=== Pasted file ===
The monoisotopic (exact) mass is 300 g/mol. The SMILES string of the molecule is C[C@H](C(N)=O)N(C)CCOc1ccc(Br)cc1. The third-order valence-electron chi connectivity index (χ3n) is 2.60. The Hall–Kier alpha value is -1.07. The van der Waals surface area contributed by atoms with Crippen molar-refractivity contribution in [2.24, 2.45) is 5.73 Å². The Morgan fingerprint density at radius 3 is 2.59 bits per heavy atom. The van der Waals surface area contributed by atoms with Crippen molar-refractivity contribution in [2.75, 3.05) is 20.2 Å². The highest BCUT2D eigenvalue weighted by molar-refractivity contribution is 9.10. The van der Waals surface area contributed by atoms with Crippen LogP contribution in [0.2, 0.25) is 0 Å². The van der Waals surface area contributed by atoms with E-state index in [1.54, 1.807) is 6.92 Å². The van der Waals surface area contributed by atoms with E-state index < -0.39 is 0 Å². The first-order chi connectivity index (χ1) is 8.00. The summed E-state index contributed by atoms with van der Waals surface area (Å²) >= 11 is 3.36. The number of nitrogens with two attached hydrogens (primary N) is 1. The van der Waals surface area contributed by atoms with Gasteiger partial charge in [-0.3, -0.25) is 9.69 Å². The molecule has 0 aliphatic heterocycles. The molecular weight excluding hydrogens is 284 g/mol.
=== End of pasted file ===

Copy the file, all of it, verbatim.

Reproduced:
The monoisotopic (exact) mass is 300 g/mol. The SMILES string of the molecule is C[C@H](C(N)=O)N(C)CCOc1ccc(Br)cc1. The third-order valence-electron chi connectivity index (χ3n) is 2.60. The Hall–Kier alpha value is -1.07. The van der Waals surface area contributed by atoms with Crippen molar-refractivity contribution in [2.24, 2.45) is 5.73 Å². The Morgan fingerprint density at radius 3 is 2.59 bits per heavy atom. The van der Waals surface area contributed by atoms with Crippen molar-refractivity contribution in [2.75, 3.05) is 20.2 Å². The highest BCUT2D eigenvalue weighted by molar-refractivity contribution is 9.10. The van der Waals surface area contributed by atoms with Crippen LogP contribution in [0.2, 0.25) is 0 Å². The van der Waals surface area contributed by atoms with E-state index in [1.54, 1.807) is 6.92 Å². The van der Waals surface area contributed by atoms with E-state index < -0.39 is 0 Å². The first-order chi connectivity index (χ1) is 8.00. The summed E-state index contributed by atoms with van der Waals surface area (Å²) >= 11 is 3.36. The number of nitrogens with two attached hydrogens (primary N) is 1. The van der Waals surface area contributed by atoms with Gasteiger partial charge in [-0.3, -0.25) is 9.69 Å². The molecule has 0 aliphatic heterocycles. The molecular weight excluding hydrogens is 284 g/mol.